The World Council of Credit Unions is working with a number of organizations to bring relief to Nepal, where a 7.9 magnitude earthquake struck Saturday and an aftershock hit Sunday, killing thousands and reducing buildings and infrastructure to rubble.Nearly 30 of the 75 districts in Nepal have been designated as crisis zones, as many people are still believed to be trapped under collapsed buildings in dense areas, or stuck in rural and mountainous areas, which, including Mount Everest, have experienced deadly avalanches.World Council is communicating with the Nepal Federation of Savings and Credit Cooperative Unions (NEFSCUN) and the Association of Asian Confederation Credit Unions to coordinate fundraising efforts to aid employees and members of local credit unions, known in Nepal as savings and credit cooperative societies.Rather than activating CUAid–a program organized by the National Credit Union Foundation to specifically help credit unions and their members–the foundation is asking that all funds be directed to the World Council’s efforts. continue reading » 8SHARESShareShareSharePrintMailGooglePinterestDiggRedditStumbleuponDeliciousBufferTumblr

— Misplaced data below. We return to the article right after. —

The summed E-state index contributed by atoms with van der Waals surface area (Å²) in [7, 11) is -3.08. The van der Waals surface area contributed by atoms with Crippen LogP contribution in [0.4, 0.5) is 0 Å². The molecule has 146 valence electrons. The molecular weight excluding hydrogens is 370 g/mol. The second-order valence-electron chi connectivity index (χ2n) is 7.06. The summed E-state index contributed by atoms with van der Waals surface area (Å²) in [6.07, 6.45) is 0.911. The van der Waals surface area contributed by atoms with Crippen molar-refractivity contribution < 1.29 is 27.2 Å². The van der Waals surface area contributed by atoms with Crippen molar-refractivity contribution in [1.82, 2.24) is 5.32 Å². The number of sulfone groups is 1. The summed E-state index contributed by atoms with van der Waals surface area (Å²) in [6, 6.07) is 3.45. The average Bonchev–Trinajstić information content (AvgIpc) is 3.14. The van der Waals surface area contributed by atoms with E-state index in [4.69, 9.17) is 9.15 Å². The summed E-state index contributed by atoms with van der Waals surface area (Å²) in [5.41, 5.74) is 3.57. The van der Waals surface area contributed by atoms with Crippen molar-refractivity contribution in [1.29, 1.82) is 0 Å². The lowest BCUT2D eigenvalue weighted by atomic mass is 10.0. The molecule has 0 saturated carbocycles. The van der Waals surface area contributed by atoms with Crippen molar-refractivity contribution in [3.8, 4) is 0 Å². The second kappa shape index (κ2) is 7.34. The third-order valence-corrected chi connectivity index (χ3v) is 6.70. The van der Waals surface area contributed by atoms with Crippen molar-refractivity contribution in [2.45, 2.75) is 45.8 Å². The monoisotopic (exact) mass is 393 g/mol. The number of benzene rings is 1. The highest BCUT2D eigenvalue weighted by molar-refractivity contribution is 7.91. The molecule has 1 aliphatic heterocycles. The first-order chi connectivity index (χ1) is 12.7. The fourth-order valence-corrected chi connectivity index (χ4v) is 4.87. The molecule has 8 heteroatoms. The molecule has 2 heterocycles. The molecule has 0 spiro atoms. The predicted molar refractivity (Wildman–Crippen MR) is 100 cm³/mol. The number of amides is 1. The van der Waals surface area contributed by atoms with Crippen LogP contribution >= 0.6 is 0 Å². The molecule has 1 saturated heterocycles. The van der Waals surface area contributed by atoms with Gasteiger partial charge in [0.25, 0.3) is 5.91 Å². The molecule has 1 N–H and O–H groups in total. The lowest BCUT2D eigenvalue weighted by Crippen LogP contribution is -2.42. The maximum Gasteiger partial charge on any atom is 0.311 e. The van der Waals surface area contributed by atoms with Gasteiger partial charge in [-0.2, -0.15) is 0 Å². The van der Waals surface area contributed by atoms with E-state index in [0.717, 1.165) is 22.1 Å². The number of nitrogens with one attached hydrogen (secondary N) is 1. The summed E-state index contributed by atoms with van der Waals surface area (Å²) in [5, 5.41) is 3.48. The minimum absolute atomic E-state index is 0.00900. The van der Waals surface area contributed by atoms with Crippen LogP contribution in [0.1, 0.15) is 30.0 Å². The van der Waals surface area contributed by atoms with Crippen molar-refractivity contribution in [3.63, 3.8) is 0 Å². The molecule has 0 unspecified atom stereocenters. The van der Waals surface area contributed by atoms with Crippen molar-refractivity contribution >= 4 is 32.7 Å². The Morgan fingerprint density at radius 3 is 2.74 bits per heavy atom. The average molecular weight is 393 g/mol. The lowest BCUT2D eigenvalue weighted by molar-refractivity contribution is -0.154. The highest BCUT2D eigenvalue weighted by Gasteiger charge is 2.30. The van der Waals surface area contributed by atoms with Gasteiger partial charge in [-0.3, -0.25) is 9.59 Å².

29SHARESShareShareSharePrintMailGooglePinterestDiggRedditStumbleuponDeliciousBufferTumblr The National Credit Union Foundation so far has handed out more than $22,000 in direct financial aid to credit unions, their staffs and members that have been affected by wildfires in Northern California.The foundation has processed a number of disaster relief grant applications, including many that have requested aid for Mendo Lake CU, Ukiah, Calif., whose employees and members have seen some of the most harmful effects.“Heartbreaking stories of homes ‘burned completely’ down to the foundation and/or all personal belongings lost are pouring in,” the foundation wrote on its blog. “One application noted not just that they lost belongings, but 31 years’ worth of belongings. Some things you can’t put a price on.”In a comment on the foundation’s blog, Richard Cooper, Mendo Lake CU president/CEO, described what the funding meant to his credit union. continue reading »